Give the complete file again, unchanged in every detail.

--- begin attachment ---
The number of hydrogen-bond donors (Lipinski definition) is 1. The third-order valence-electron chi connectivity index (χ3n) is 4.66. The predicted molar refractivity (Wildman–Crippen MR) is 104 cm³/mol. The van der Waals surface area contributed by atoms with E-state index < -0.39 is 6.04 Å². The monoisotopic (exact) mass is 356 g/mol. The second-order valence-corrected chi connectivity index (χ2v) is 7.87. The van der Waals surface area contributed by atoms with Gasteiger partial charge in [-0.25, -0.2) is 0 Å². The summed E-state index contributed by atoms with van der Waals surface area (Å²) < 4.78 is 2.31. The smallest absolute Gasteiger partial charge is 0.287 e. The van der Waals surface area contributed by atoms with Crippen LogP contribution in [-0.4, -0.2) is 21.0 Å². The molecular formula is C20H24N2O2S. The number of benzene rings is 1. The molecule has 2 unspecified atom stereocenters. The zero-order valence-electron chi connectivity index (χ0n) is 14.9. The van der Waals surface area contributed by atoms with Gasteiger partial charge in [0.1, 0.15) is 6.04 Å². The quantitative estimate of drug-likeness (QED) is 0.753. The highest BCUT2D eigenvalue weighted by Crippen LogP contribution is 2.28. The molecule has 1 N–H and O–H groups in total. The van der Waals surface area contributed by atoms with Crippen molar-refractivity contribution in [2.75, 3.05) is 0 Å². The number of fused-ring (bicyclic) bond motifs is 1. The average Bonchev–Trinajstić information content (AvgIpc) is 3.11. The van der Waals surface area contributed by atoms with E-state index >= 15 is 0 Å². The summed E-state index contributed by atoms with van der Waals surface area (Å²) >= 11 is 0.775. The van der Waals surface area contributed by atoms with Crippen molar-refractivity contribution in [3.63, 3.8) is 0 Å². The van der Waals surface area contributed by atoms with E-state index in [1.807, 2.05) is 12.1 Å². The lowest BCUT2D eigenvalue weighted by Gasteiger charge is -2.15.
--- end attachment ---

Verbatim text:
The number of hydrogen-bond donors (Lipinski definition) is 1. The third-order valence-electron chi connectivity index (χ3n) is 4.66. The predicted molar refractivity (Wildman–Crippen MR) is 104 cm³/mol. The van der Waals surface area contributed by atoms with E-state index < -0.39 is 6.04 Å². The monoisotopic (exact) mass is 356 g/mol. The second-order valence-corrected chi connectivity index (χ2v) is 7.87. The van der Waals surface area contributed by atoms with Gasteiger partial charge in [-0.25, -0.2) is 0 Å². The summed E-state index contributed by atoms with van der Waals surface area (Å²) < 4.78 is 2.31. The smallest absolute Gasteiger partial charge is 0.287 e. The van der Waals surface area contributed by atoms with Crippen LogP contribution in [-0.4, -0.2) is 21.0 Å². The molecular formula is C20H24N2O2S. The number of benzene rings is 1. The molecule has 2 unspecified atom stereocenters. The zero-order valence-electron chi connectivity index (χ0n) is 14.9. The van der Waals surface area contributed by atoms with Gasteiger partial charge in [0.1, 0.15) is 6.04 Å². The quantitative estimate of drug-likeness (QED) is 0.753. The highest BCUT2D eigenvalue weighted by Crippen LogP contribution is 2.28. The molecule has 1 N–H and O–H groups in total. The van der Waals surface area contributed by atoms with Crippen molar-refractivity contribution in [2.75, 3.05) is 0 Å². The number of fused-ring (bicyclic) bond motifs is 1. The average Bonchev–Trinajstić information content (AvgIpc) is 3.11. The van der Waals surface area contributed by atoms with E-state index >= 15 is 0 Å². The summed E-state index contributed by atoms with van der Waals surface area (Å²) >= 11 is 0.775. The van der Waals surface area contributed by atoms with Crippen molar-refractivity contribution in [3.63, 3.8) is 0 Å². The van der Waals surface area contributed by atoms with E-state index in [1.807, 2.05) is 12.1 Å². The lowest BCUT2D eigenvalue weighted by Gasteiger charge is -2.15.